From I began photographing in 1987 until 2003, I always owned a 35mm camera. From 1995 to 2003, I only used 35mm cameras for infrared film.
Small Format - Advantages
35mm film cameras were well suited to rapid photography, with its small size and easy handling. With good film and lenses, high quality images were easily achievable with 35mm cameras, and coupled with their size and price, this made them the overwhelming favourite among amateur photographers, and many professionals as well.
One of the greatest advantages of 35mm camera over larger film formats is lens length; it is quite easy to purchase a lens for a 35mm that can make a subject appear six times closer (a 300mm lens). For larger film formats, such a long lens would be cost-prohibitive, impractical or even impossible (for a 4"x5” camera, 900mm, for an 8"x10” camera, 1,800mm). This makes 35mm cameras ideal for wildlife, sport and other such applications.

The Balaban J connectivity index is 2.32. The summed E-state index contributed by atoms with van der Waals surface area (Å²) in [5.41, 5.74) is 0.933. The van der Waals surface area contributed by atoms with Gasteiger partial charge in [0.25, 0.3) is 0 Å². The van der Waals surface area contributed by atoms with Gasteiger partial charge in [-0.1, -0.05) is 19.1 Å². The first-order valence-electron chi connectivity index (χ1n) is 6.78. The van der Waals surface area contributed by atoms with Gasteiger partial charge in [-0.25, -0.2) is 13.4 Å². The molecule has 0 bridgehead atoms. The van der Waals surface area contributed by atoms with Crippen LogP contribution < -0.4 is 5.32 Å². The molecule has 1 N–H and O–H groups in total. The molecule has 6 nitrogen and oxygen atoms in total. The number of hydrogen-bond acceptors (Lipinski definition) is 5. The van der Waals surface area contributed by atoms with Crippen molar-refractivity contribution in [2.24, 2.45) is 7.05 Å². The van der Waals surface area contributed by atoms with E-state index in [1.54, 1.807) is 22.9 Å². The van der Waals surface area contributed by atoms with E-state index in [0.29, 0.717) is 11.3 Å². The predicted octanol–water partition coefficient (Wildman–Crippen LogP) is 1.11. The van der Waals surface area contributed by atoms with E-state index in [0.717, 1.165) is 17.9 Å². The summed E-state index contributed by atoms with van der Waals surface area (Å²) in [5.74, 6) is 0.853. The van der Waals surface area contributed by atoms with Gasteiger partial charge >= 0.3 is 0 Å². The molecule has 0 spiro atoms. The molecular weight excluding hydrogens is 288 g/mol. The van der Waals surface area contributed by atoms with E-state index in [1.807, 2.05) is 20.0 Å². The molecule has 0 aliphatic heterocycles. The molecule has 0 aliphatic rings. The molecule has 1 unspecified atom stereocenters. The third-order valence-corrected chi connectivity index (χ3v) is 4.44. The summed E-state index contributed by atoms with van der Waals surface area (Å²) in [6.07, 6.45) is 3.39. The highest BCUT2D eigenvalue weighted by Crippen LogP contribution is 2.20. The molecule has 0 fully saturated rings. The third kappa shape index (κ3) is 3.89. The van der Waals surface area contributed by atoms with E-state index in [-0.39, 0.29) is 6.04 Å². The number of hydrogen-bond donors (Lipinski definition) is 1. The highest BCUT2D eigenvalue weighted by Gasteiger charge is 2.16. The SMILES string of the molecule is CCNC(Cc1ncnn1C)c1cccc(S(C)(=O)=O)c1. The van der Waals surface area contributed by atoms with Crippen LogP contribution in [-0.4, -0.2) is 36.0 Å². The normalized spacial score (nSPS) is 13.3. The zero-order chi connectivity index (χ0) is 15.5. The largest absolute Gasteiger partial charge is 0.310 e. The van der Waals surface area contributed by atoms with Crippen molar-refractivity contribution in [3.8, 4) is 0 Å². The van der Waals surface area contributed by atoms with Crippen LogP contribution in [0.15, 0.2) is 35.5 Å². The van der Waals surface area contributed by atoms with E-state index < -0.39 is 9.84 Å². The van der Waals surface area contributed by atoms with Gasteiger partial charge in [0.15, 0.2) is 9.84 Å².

Small Format - Personal Camera History
My first film camera was a 35mm Olympus ON-10, with a manual adaptor. This was a small, lightly built camera that was more then adequate to spark an interest which would grow to fill my life. That said, the body wasn’t quite up to the kind of use I would put it through, and in under three years, I had worn it out.
My next camera system was a Nikon system, built around a Nikon FM2 which I bought used. This system, and a variety of bodies (14 in all), would serve me from 1990 to 1998. In 1998, I switched from Nikon to Canon EOS (Electro Optical System) with an older EOS 650 body which did not have an infrared advance. My EOS lenses included a 20mm, 50mm and 85mm lens. In 2001, I shifted back to Nikon, and eventually scaled down my 35mm system to a single body (an F3) and two lenses (20mm and 85mm). I sold this equipment in 2003, to fund the purchase of a digital SLR camera.